Syntax deals with how words are combined to form phrases and sentences. The dichotomy between the syntactic structure of the English language and Nigerian indigenous languages results in ‘wrong ordering’ of English sentences by Nigerian English speakers. This usually occurs when there is a direct transfer of mother tongue to the English language. In Standard English, determiners usually precede nouns, but in Nigerian English, they are often placed after nouns due to direct transfers from mother tongue. There is also the duplication of determiners in Nigerian English. Below are some illustrative examples:

NE: Tammy gave the children five five naira each.

SE: Tammy gave the children five naira each.

NE: He sells fine fine things.

SE: He sells quality/beautiful things.

NE: Your car does not have a plate number.

SE: Your car does not have a number/licence plate.

NE: Give me bread two loaves.

SE: Give me two loaves of bread.

Other nativised expressions in Nigerian English are:

NE: I was in the bus when he called me. This expression is used when travelling by bus.

SE: I was on the bus when he called me.

NE: My brother's son is here.

SE: My nephew is here.

NE: He is a watch night.

SE: He is a watchman.

NE: Tammy is my junior brother.

SE: Tammy is my younger brother.

NE: My oga at the top/big oga will sack me if I let you in.

SE: My boss will sack me if I let you in.

NE: We have sent for the medicine man.

SE: We have sent for the herbalist/diviner.

NE: He died on top of her.

SE: He died while making love to her/He died while having sex with her.

NE: Have you experienced Lagos' go-slow?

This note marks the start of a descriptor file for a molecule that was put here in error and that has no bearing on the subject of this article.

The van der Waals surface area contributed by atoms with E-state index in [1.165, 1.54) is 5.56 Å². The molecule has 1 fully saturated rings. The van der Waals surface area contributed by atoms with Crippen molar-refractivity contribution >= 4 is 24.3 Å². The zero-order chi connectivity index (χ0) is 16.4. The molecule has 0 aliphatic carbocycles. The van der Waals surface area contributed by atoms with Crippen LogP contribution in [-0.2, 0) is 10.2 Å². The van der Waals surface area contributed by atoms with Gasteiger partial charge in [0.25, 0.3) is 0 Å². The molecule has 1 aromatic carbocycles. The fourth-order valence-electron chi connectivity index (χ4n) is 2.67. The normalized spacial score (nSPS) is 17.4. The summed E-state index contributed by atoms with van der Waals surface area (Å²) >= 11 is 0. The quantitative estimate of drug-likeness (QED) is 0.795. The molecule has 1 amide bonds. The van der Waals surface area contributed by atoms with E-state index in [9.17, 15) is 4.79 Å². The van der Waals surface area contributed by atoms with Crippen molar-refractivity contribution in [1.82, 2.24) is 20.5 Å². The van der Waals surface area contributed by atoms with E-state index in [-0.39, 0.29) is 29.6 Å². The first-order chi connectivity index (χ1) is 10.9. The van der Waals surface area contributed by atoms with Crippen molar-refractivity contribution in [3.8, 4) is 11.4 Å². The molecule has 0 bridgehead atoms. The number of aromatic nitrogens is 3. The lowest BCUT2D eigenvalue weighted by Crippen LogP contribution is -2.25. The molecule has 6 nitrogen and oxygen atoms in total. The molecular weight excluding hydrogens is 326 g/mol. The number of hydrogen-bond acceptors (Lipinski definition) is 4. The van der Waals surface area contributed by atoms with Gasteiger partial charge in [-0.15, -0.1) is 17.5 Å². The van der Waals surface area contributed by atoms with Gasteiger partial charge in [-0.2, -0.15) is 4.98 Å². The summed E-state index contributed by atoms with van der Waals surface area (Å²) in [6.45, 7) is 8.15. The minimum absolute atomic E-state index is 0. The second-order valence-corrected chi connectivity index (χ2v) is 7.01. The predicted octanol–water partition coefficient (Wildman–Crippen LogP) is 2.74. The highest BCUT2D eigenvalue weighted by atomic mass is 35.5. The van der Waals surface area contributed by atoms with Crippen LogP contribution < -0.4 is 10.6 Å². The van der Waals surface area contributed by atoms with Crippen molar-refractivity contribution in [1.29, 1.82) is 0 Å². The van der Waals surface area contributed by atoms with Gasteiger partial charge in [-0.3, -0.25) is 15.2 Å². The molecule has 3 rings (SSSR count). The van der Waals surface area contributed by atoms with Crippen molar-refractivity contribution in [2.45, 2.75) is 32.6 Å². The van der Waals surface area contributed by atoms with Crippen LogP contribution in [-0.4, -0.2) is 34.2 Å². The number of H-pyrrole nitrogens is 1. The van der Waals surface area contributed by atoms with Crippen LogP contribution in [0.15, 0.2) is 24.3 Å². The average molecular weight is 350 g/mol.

SE: Have you experienced Lagos' traffic jam?

NE: I get my clothes from a bend down boutique.

SE: I get my clothes from a flea market.

NE: Gone are the days when girls rushed handsome boys.

SE: Gone are the days when girls chase after/woo handsome boys.

The expressions above show that the syntax of Nigerian English does not violate the rules of English; it is only different from the Standard English in terms of structure. And this is because Nigerians transfer the nuances of their local languages to the English language.

The absence of certain English sounds in Nigerian indigenous languages has made it difficult for Nigerian English speakers to correctly pronounce certain English words.  Many Nigerian languages do not have the dental fricatives /θ, ð, z/ and the affricates /tʃ and dʒ/. As a result, the production of these sounds in certain English words becomes a major challenge for Nigerians. For example, thee dental sound /θ/ in ‘truth’, ‘thank’, ‘thrust’ is pronounced /t/ by Nigerians. The affricate /tʃ/ in ‘church’, ‘cheat’ and the palato alveolar fricative /ʒ/ in ‘pleasure’, measure etc. is realized as /ʃ/ by Nigerians.

Nigerians also have a way of shortening almost all long vowels of English. For example, the long /i:/ in ‘seat’ is pronounced /ɪ/, so you hear ‘sit’ instead of ‘seat’. In the same vein, the long vowels in ‘part’, ‘pool’, ‘port’ and ‘bird’ are usually shortened, so you hear ‘pat’, ‘pull’, ‘pot’ and ‘bed’ respectively.

The foregoing validates the claim that Nigerian English exists and is a variety of English used by Nigerians to communicate across sociocultural boundaries. Though it is a variety that is distinct from that of the native speaker, we still try to keep certain rules in order to maintain international communication and intelligibility in cross-cultural communication, without necessarily sounding like a native speaker.

Tamuno Reuben

Those who seek knowledge seek power because the pen is mightier than the sword.